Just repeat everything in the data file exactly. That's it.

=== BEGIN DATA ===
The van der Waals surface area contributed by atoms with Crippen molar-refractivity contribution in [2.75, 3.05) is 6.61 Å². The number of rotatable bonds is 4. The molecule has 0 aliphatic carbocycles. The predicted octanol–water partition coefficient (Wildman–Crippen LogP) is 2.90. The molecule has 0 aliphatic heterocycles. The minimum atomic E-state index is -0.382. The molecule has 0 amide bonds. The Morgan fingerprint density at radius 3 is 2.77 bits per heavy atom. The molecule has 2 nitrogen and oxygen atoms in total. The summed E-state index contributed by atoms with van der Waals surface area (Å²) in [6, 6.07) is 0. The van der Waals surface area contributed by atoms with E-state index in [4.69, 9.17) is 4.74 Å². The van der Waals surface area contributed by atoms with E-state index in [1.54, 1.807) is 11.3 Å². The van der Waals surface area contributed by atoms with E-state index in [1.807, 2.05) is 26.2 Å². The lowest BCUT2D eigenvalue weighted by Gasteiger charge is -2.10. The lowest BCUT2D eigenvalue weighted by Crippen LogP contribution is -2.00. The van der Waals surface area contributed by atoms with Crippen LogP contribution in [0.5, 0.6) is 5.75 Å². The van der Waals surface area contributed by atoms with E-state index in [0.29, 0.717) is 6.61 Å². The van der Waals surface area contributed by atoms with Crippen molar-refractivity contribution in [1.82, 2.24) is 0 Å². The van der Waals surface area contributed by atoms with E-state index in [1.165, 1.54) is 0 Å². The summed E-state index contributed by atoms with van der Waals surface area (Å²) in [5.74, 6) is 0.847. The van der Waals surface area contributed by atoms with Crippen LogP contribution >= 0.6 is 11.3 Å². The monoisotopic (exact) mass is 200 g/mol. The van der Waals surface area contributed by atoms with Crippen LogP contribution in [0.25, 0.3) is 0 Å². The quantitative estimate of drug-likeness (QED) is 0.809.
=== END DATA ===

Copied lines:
The van der Waals surface area contributed by atoms with Crippen molar-refractivity contribution in [2.75, 3.05) is 6.61 Å². The number of rotatable bonds is 4. The molecule has 0 aliphatic carbocycles. The predicted octanol–water partition coefficient (Wildman–Crippen LogP) is 2.90. The molecule has 0 aliphatic heterocycles. The minimum atomic E-state index is -0.382. The molecule has 0 amide bonds. The Morgan fingerprint density at radius 3 is 2.77 bits per heavy atom. The molecule has 2 nitrogen and oxygen atoms in total. The summed E-state index contributed by atoms with van der Waals surface area (Å²) in [6, 6.07) is 0. The van der Waals surface area contributed by atoms with E-state index in [4.69, 9.17) is 4.74 Å². The van der Waals surface area contributed by atoms with E-state index in [1.54, 1.807) is 11.3 Å². The van der Waals surface area contributed by atoms with E-state index in [1.807, 2.05) is 26.2 Å². The lowest BCUT2D eigenvalue weighted by Gasteiger charge is -2.10. The lowest BCUT2D eigenvalue weighted by Crippen LogP contribution is -2.00. The van der Waals surface area contributed by atoms with Crippen LogP contribution in [0.5, 0.6) is 5.75 Å². The van der Waals surface area contributed by atoms with E-state index in [0.29, 0.717) is 6.61 Å². The van der Waals surface area contributed by atoms with Crippen molar-refractivity contribution in [1.82, 2.24) is 0 Å². The van der Waals surface area contributed by atoms with E-state index in [1.165, 1.54) is 0 Å². The summed E-state index contributed by atoms with van der Waals surface area (Å²) in [5.74, 6) is 0.847. The van der Waals surface area contributed by atoms with Crippen LogP contribution >= 0.6 is 11.3 Å². The monoisotopic (exact) mass is 200 g/mol. The van der Waals surface area contributed by atoms with Crippen LogP contribution in [0.25, 0.3) is 0 Å². The quantitative estimate of drug-likeness (QED) is 0.809.